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PRIORITY CLARINET AND MUSIC EVENTS

April 2019 Hot News

 

                        

17 April 2019

Manhattan School of Music Celebrates its 100 Year Anniversary at Carnegie Hall with Gala Concert

New York City USA

Manhattan School of Music celebrates its Centennial with a Gala Concert hosted by Alec Baldwin and conducted by Leonard Slatkin. The program features classical, jazz, operatic, and musical theatre works performed by artists drawn from the ranks of the MSM Community, including mezzo-soprano Susan Graham, jazz trumpeter Terence Blanchard, violinist Glenn Dicterow, pianist Olga Kern, organist Kent Tritle, violinist Kelly Hall-Tompkins, pianist André-Michel Schub, MSM Director of Orchestral Activities George Manahan, and many more.

Performers

Alec Baldwin, Host
Leonard Slatkin, Conductor
MSM Symphony Orchestra
MSM Precollege Philharmonic Orchestra
MSM Symphonic Chorus and Chamber Choir
American String Quartet
Susan Graham, Mezzo-Soprano
Terence Blanchard, Trumpet
Glenn Dicterow, Violin
Olga Kern, Piano
Kent Tritle, Organ
André-Michel Schub, Piano
Kelly Hall-Tompkins, Violin
George Manahan, Conductor
J'Nai Bridges, Mezzo-Soprano
Raehann Bryce-Davis, Mezzo-Soprano
Dominic Cheli, Piano
Mark Delpriora, Guitar
Blake Friedman, Tenor
Nathan Hetherington, Conductor
Thomas Lausmann, Piano
David Leisner, Guitar
Yunpeng Wang, Baritone

Program

ANNA CLYNE <<rewind<<

SHOSTAKOVICH Festive Overture

VAUGHAN WILLIAMS Serenade to Music

VIVALDI Selections from Concerto in A Minor for Two Violins, Strings, and Continuo from L'estro armonico, Op. 3, No. 8

TERENCE BLANCHARD "Mantra" from A Tale of God’s Will (A Requiem for Katrina)

BORODIN Polovtsian Dances from Prince Igor

STEPHEN GOSS "Gypsy Song" from Carmen Fantasy

WAGNER The Ride of the Valkyries from Die Walküre (arr. Chevillard)

RIMSKY-KORSAKOV "Flight of the Bumblebee"

BERLIOZ "Je vais mourir" from Les Troyens, Part II, Op. 5

BARBER Quintet from Vanessa

BOCK/HARNICK “When Did I Fall In Love” from Fiorello!

JOHN KANDER “Perfectly Marvelous” from Cabaret

SAINT-SAËNS Finale from Symphony No. 3, "Organ"

                     

                       

                       

                   

                     

14 - 18 April 2019

Gran Canaria International Clarinet Festival - VIP Radovan Cavallin, and Kristin Dizon, Directors

Canary Islands, Spain

 

15 April 2019

Music from the Heart from the Musicians of the Chicago Symphony (On Strike for a month)

Chicago, Illinois USA

Video of concert and explanation of the Strike action by VIP John Bruce Yeh

Chicago Symphony Orchestra clarinetist John Bruce Yeh speaks on musicians strike

By George Marlowe
15 April 2019

                            Musicians of the Chicago Symphony Orchestra (CSO) are currently in the sixth week of their longest-ever strike. Last week, they courageously rejected the intransigent “last, best and final” offer of the Chicago Symphony Orchestra Association (CSOA), which could destroy their pensions and lower the artistic standards of the symphony.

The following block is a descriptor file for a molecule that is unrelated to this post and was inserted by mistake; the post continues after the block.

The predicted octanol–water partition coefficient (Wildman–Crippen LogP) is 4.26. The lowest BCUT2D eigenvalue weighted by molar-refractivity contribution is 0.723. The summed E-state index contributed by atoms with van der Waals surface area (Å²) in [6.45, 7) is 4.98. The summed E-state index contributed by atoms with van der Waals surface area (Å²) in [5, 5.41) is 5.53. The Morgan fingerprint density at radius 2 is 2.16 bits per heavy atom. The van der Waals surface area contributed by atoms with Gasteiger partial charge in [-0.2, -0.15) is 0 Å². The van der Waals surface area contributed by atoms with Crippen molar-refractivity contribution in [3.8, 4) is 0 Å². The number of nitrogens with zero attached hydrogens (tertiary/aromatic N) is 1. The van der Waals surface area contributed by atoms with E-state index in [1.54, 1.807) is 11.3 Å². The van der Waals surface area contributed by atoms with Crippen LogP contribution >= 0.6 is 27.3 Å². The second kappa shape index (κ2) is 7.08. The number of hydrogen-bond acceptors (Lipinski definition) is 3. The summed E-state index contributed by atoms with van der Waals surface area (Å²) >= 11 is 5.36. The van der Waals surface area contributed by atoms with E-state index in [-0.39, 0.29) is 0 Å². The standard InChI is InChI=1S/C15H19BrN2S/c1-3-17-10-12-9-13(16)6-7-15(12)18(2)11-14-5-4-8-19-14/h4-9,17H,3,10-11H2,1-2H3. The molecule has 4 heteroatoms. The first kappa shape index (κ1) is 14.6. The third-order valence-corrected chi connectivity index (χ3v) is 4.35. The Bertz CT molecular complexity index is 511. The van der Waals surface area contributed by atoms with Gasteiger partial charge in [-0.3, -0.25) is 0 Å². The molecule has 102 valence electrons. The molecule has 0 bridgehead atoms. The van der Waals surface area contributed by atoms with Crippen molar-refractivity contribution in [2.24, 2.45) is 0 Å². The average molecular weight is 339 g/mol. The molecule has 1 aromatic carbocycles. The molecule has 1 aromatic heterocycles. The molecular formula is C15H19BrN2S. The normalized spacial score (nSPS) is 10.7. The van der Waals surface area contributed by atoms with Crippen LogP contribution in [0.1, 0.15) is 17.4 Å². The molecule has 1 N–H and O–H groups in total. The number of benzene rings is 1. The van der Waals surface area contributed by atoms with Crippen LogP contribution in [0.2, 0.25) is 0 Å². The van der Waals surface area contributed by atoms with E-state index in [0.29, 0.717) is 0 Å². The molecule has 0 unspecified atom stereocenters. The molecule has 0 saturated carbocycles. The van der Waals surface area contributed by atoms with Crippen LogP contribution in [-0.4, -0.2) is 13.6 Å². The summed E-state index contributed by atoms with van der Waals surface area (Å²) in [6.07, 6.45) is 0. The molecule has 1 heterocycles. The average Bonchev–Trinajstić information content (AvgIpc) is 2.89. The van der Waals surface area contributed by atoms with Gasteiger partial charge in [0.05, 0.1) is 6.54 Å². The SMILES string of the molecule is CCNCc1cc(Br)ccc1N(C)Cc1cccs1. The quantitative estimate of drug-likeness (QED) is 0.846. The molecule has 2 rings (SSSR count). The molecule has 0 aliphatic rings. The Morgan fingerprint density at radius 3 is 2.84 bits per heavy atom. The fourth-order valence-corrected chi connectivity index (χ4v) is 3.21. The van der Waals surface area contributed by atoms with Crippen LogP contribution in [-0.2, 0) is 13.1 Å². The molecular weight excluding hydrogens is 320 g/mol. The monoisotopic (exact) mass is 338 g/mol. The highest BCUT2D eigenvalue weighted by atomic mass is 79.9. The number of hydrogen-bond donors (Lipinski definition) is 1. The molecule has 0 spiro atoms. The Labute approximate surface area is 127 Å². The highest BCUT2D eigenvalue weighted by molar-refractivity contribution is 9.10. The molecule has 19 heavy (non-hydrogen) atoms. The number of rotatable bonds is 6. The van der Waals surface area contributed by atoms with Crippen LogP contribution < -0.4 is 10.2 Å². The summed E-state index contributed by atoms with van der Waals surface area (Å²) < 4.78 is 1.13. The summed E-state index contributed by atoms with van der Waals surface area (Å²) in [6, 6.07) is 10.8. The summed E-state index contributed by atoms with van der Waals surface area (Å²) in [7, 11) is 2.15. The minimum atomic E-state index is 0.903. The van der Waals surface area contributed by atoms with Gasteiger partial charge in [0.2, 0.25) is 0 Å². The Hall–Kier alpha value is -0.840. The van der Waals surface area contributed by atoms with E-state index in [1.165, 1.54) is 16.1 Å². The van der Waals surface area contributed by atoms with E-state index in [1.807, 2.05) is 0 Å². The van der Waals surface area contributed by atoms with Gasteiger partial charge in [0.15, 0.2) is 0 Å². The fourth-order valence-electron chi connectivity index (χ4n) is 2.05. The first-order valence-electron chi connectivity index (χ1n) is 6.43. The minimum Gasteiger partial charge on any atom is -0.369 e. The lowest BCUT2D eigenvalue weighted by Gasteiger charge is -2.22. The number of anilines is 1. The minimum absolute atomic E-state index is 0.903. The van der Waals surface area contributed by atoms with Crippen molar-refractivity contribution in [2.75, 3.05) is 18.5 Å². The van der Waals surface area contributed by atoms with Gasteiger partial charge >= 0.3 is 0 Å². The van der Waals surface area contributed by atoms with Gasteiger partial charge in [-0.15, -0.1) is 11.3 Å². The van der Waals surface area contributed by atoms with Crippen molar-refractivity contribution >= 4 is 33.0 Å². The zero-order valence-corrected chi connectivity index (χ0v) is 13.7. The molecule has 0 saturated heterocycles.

At last week’s free concert at St. James Cathedral, which was one of many widely attended and successful free concerts performed by the musicians, the WSWS spoke with striking CSO musician John Bruce Yeh about the issues at stake in the strike.

                            Yeh joined the CSO in 1977 at the age of 19 and is the longest-tenured clarinetist in the orchestra’s history. Yeh has been the assistant principal clarinetist and E-flat clarinetist. In 1979, he became the founder and director of the chamber ensemble, Chicago Pro Musica. The first recording of the ensemble of Igor Stravinsky’s L’Histoire du soldatwon the 1985 Grammy award for the best new classical artist. Yeh also taught at DePaul University’s School of Music for more than two decades and joined the faculty of Roosevelt University’s Chicago College of Performing Arts in 2004.

Interview with John Yeh at St. James Cathedral. Video edited by Michael Walters

 

                    Yeh, a charismatic performer and music educator, spoke about the strike last week and its broader implications. “We’ve been on strike into the fifth week,” he said. “This is unprecedented in the 128 years of the Chicago Symphony Orchestra. It is a very serious and dire situation that we have been put into.

                   “When I joined in 1977, we were clearly the leaders in all aspects of conditions, compensation, pension benefits and, of course, artistic quality. Our music director at the time, Sir Georg Solti, would always come to us and give us a pep talk and say, ‘My dears, we must maintain our standard. And we must raise our standard! This is a very difficult thing, but we must do it!’”

                   Solti was one of the more influential conductors of the CSO, from 1969 to 1991. He was replaced by world-famous conductor Daniel Barenboim, from 1991 to 2006. The current music director is Ricardo Muti, who directed the CSO musicians after Barenboim’s departure.

                   “Solti understood the importance of keeping the standard high, both musically and with respect to our conditions that allow us to be musically the greatest,” Yeh noted.

                   “The two major issues in our strike are our retirement benefits, which we have been guaranteed now for 50 years. We have a defined-benefit pension plan that our management has been insistent on removing. What we can deduce from that is they don’t really care about the money issue, I believe. It is becoming increasingly clear that this is an ideological agenda of our Board of Trustees. Our arts organization is a cultural jewel of the world.”